CABO SAN LUCAS FISH REPORT
Capt. George Landrum
Fly Hooker Sportfishing
December 6-12, 2010
Weather: It all remains the same as our nighttime lows remain in the low 60’s and the daytime highs in the high 80’s. Mostly clear skies and no rain. Almost boring except that we love the “no snow” for Christmas effect!
Water: The water everywhere we could get to on a day charter was 75-75 degrees. Way out to the west, past our range the temperature break had moved to more than 50 miles offshore and there it dropped to 72 degrees. At the end of the week there was a band of warm 77 degree water running from just off of Punta Gorda and southward toward the 1,000 fathom line, and there was a large spot of 78 degree water 30 miles to the south of the Cape.
Bait: Caballito and Mackerel were both available as live bait this week at $3 each. There were fewer Sardinas around our area but reports were that they were still available in San Jose for the boats that wanted to make the 1 hour run up there.
Billfish: Last week I said that maybe the moon phase was what was turning the Striped Marlin off their feed. I may have been wrong (wouldn’t be the first time) as even as we come out of the new moon phase the continue to keep their mouths shut. We are still seeing them out there every day, and every day there are a few caught, but there has been no real success stories. A very lucky boat may get one or two releases, but that is a matter of being in the right place at the right time. Of course this means spending a lot of unproductive, boring time focusing in one area, an area where you know there are fish, and hoping that they suddenly go on the feed for a few minutes, or traveling constantly hoping to come across a new batch of fish that are hungry. Either way, Marlin fishing this past week has been fairly unproductive and boring.
Yellowfin Tuna: Yellowfin Tuna continued to be the offshore fish of the week as schools of football and a bit larger fish move in and out of our area. Sometimes as close as 4 miles out and sometimes as far as 25 miles out, they have provided fairly consistent action for fish up to 35 pounds but averaging 15 pounds. Consistent action is one thing, but consistent location is another. These fish have been moving, and moving quickly so the area that produced in the morning may not be the area they are at in the afternoon. This has made for some frustrating days, but when you do get into the fish, it has been great. Along with the football fish have been some that have gone as large as 100 pounds, but they have been far fewer than the smaller fish.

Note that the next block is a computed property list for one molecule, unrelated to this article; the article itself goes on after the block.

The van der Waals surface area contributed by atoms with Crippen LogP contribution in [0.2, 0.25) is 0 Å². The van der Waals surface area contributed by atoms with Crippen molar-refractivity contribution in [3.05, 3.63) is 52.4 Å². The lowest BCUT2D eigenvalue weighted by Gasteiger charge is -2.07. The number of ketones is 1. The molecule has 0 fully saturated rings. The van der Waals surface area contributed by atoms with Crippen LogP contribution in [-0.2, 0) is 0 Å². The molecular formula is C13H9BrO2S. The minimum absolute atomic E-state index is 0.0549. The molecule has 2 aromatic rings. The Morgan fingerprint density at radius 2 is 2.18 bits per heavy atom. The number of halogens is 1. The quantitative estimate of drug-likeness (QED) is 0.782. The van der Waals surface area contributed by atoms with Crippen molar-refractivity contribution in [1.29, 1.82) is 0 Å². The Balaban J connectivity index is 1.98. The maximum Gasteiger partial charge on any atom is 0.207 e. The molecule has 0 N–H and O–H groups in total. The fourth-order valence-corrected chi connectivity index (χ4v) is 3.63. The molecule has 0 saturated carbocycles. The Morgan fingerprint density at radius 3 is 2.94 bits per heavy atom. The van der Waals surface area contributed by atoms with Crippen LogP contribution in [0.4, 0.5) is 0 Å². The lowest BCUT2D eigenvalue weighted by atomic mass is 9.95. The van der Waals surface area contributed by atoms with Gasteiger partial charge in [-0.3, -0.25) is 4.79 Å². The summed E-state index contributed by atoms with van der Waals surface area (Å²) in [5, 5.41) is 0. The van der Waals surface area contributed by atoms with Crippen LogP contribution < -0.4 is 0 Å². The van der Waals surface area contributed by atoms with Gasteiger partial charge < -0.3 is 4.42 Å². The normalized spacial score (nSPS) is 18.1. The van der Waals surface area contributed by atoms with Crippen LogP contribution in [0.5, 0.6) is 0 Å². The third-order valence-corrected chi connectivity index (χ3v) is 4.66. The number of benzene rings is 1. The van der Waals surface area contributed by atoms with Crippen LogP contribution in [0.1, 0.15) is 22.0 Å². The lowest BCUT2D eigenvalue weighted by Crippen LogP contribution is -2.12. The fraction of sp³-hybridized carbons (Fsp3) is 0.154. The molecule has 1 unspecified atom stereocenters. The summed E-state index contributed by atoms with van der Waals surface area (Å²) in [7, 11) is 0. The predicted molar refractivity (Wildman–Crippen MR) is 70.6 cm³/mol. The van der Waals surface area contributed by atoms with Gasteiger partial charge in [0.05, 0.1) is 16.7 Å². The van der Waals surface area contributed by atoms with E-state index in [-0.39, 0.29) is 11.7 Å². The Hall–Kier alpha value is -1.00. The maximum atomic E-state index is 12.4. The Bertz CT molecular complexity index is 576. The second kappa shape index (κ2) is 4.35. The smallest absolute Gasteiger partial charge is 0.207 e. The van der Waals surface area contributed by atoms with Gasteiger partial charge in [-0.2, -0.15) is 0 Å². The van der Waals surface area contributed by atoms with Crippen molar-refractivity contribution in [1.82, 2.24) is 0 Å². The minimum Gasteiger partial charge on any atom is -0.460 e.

Dorado: Dorado were scarce this past week with only a few boats coming in flying multiple flags, and those have been for fish that have averaged 12 pounds. A few larger fish have been found in the offshore waters, but the majority have been found close to the beach and they have been the smaller fish. Not as many as there were a while ago, to paraphrase a song, they are still available for those who are willing to work for them and think they have the luck.
Wahoo: Among 10 boats fishing a small local tournament for tuna and Wahoo, only one small fish of 12 pounds was brought to the scale. Several days before,friends of ours caught one of 80 pounds, and the day of the tournament another friend lost 7 fish in a row due to leader being bitten through. This shows me there are still fish out there, but preparation is the key to success on these fish. Wire leader, shallower water and either high speed artificial lures or rigged bait slow trolled is what seems to work, at least last week.
Inshore: Sierra have taken over the show for the inshore fishing, but some Yellowtail are beginning to show up as well. While not large, the Sierra have been there in numbers and it was not a problem for most boats to limit out on them quickly. The Yellowtail were a bit larger, but still on the small side at an average of 6 to 8 pounds. Anglers from up north would call them “firecrackers” but they still eat good and fight well if the tackle is matched to their size. A few Amberjack as well as good numbers of Bonito and Skipjack have rounded up the most common inshore catch last week.
Notes: If you are getting your own fishing licenses, you must have pesos!!! The people that sell the licenses around the marina can no longer take dollars from anyone. Get pesos the day before! No one has change for your US $100 at 6AM.
My music this week was Boz Scaggs on his 1994 Virgin Records release “Some Changes”, still one of my favorites!
If you can’t wait until Monday, the blog is updated on Sundays! Available only at